Argentina’s pro-market shift tightens embrace of deepwater drilling

Deepwater drilling for oil and gas is gaining a fresh foothold in Argentina, defying climate warnings and predictions for falling demand.

An aerial view of Vaca Muerta in Argentina, (Photo credit: Adobe Stock/SobrevolandPatagonia)

A top European oil company is about to plunge a drill-bit into South Atlantic waters off Argentina that are at least as deep as five Eiffel Towers. It’s a risky years-long bet on offshore drilling at a time when global demand for planet-warming fossil fuels is predicted to peak as soon as 2030. Yet Argentina’s new market-friendly administration, just like the state-oriented one that it replaced on December 10, is all in on exploring for new reserves.

Norwegian energy giant Equinor operates the offshore CAN 100 block that spans more than 15,000 square kilometres in the Northern Argentina basin, a frontier hydrocarbons play with no infrastructure or discovered resource. The company and its partners, Argentina’s state-controlled YPF and fellow European energy behemoth Shell, will spud the Argerich-1 well in 1,500 metres of water depth in the first quarter of 2024. At the same time, Equinor and other stakeholders like France’s TotalEnergies are conducting seismic surveys in nearby acreage in anticipation of further offshore drilling.

The gas-prone deep offshore would open a new chapter in Argentina’s century-old hydrocarbons industry, one that proponents say would be more efficient and less carbon-intensive, at the production stage, compared with the country’s mature onshore and shallow-water operations. Argentina is already making strides in this direction, says Juan José Carbajales of Buenos Aires energy consultancy Paspartú. Onshore, the vaunted Vaca Muerta shale formation discovered more than a decade ago now accounts for more than half of oil and gas production, and it is a quarter to a third more efficient than conventional production, he said.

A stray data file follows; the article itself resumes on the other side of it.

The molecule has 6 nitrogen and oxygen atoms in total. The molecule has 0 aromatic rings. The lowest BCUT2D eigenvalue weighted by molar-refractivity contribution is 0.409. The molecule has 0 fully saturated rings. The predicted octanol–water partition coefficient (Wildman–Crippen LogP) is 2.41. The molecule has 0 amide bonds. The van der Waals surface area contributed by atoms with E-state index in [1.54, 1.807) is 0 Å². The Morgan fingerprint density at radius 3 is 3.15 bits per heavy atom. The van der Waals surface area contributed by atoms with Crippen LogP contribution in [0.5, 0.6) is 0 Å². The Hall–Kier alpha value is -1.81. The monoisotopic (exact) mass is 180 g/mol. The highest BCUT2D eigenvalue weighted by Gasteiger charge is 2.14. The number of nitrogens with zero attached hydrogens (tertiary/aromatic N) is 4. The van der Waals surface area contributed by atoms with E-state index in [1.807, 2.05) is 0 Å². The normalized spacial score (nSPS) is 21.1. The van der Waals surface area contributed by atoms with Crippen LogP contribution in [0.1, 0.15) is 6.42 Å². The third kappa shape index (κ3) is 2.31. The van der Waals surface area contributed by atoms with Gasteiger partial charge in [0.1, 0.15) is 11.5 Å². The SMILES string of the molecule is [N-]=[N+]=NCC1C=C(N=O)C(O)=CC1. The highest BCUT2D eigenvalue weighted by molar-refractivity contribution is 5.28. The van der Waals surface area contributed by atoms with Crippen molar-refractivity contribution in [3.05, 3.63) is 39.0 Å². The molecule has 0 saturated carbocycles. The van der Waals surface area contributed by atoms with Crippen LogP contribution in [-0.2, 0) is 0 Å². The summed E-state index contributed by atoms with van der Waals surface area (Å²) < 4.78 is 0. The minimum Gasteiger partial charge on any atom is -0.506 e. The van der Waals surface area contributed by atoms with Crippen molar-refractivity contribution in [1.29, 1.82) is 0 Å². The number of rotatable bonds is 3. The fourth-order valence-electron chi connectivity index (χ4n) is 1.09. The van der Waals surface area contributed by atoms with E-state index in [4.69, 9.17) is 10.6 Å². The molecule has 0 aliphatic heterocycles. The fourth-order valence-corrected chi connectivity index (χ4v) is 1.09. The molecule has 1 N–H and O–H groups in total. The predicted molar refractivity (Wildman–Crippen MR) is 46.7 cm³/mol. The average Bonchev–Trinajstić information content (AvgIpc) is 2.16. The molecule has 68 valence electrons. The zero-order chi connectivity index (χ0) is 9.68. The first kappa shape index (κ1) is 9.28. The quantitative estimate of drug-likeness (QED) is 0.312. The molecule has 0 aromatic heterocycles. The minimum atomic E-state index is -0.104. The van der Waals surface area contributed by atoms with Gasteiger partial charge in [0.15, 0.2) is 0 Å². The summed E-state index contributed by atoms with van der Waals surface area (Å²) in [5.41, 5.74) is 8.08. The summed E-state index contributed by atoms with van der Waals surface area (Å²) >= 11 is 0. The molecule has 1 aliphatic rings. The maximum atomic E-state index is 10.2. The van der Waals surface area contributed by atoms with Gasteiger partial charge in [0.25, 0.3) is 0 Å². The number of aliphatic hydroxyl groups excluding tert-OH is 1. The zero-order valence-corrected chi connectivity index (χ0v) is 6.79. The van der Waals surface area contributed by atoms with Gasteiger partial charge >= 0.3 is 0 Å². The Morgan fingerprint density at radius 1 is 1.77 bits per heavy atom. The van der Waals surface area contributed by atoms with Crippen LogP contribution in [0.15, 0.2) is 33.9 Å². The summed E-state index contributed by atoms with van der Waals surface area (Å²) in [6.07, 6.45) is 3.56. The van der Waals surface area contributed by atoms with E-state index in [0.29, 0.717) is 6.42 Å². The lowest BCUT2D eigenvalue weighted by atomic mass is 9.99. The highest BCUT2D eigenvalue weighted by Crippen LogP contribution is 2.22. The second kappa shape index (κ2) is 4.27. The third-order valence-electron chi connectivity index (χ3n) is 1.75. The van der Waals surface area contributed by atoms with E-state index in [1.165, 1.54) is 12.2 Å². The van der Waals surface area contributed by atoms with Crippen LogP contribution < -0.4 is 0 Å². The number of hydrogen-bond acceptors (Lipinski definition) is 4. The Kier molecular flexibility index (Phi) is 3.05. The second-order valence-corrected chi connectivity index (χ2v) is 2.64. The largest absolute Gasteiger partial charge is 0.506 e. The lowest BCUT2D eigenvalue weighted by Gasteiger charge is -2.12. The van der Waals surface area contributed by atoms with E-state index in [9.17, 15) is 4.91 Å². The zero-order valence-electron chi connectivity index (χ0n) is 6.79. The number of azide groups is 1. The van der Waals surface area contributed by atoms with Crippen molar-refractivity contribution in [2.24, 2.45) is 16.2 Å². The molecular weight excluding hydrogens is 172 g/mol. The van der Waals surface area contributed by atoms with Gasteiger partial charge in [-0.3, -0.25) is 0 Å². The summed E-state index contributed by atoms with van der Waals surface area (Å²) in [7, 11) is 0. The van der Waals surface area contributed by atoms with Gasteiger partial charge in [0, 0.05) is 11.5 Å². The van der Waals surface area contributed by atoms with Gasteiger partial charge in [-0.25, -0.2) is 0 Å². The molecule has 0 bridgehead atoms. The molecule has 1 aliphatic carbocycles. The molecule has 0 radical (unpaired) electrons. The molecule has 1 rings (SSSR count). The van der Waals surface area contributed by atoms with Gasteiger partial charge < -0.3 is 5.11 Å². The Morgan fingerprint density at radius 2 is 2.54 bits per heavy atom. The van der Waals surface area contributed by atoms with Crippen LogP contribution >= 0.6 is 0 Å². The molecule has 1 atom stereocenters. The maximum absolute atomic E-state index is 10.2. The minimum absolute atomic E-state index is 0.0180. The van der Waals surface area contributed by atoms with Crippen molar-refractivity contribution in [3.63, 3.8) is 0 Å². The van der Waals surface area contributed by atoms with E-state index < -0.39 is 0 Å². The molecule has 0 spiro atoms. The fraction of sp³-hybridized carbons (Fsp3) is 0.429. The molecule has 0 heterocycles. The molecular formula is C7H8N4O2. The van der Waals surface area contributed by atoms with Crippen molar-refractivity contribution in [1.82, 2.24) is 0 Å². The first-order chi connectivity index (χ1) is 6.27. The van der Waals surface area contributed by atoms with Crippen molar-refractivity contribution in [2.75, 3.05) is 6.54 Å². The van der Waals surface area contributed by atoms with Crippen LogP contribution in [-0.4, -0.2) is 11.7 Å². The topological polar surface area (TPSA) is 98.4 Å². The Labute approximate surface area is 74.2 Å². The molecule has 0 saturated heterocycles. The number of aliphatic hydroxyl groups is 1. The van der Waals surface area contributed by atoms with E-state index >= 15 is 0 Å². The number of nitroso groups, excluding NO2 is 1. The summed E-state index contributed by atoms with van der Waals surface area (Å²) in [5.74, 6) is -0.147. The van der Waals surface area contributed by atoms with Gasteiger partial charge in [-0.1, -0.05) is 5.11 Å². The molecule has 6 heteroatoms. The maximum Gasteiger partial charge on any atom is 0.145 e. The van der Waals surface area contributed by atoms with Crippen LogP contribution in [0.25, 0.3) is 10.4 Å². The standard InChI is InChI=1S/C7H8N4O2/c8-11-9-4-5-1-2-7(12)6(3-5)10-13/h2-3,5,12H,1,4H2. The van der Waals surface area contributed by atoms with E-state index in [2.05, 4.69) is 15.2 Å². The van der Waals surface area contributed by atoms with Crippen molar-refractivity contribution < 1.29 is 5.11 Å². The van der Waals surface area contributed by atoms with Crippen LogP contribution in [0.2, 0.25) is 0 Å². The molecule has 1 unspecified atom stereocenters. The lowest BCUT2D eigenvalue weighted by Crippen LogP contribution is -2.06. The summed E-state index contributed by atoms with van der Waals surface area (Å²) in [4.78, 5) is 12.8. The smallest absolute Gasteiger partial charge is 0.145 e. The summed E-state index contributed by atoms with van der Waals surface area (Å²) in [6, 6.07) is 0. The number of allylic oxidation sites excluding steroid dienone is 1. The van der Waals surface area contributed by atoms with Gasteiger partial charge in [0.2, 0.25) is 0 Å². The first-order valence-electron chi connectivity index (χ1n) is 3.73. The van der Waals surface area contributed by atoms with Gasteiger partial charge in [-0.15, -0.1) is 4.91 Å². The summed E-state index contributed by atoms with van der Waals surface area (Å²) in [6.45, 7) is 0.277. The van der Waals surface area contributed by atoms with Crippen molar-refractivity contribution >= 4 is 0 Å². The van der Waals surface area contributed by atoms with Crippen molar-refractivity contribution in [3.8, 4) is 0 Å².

The deepwater offshore drilling campaign could uncover “another Vaca Muerta there, or even two Vaca Muertas. It could be developed at lower cost, and the production would go entirely to export,” generating revenue to help alleviate poverty, Carbajales told Gas Outlook. And geopolitically, he said the offshore drilling would allow Argentina to plant a flag near its maritime border, reaffirming its historical claim to the UK-controlled Falkland Islands and projecting its sovereignty over a slice of Antarctica.

Environmentalists, in contrast, see cross-border risks. Any future oil spill “would reach Uruguay in six to seven hours,” warned environmental lawyer Gonzalo Vergez. Undeterred by a legal setback in September, Greenpeace and other environmental groups are battling in local courts to stop the offshore seismic they say will harm marine life. They are forging international networks in anticipation of further legal action next year, Vergez told Gas Outlook.

Such activism has so far gained little traction in Argentina, where more offshore activity is getting underway. Equinor’s competitors are investing $700 million in Fenix, “the world’s southernmost gas project” in shallow waters off Tierra del Fuego in deep southern Argentina. TotalEnergies and its partners, Wintershall and Pan American Energy, plan to start production there in 2025, with output projected to endure for 15 years.

Bracing for disruption

All sides in Argentina’s debate over fossil fuels are bracing for disruption since libertarian president-elect Javier Milei took office on December 10. The flamboyant economist inherits the offshore exploration campaign from his predecessors, highlighting fossil-friendly conviction across Argentina’s political spectrum. There is a political consensus that Vaca Muerta, despite underperforming expectations so far, is the main trampoline for Argentina’s desperately needed economic and fiscal recovery.

But the laissez-faire economic platform of Milei, who has denied that human activity causes climate change, would potentially turbocharge the industry by slashing environmental regulations and dismantling state controls that have discouraged investment here for decades. The local oil and gas industry, accustomed to state largess, is lobbying for his administration to maintain an upstream stimulus programme and publicly-funded construction of pipelines and other infrastructure.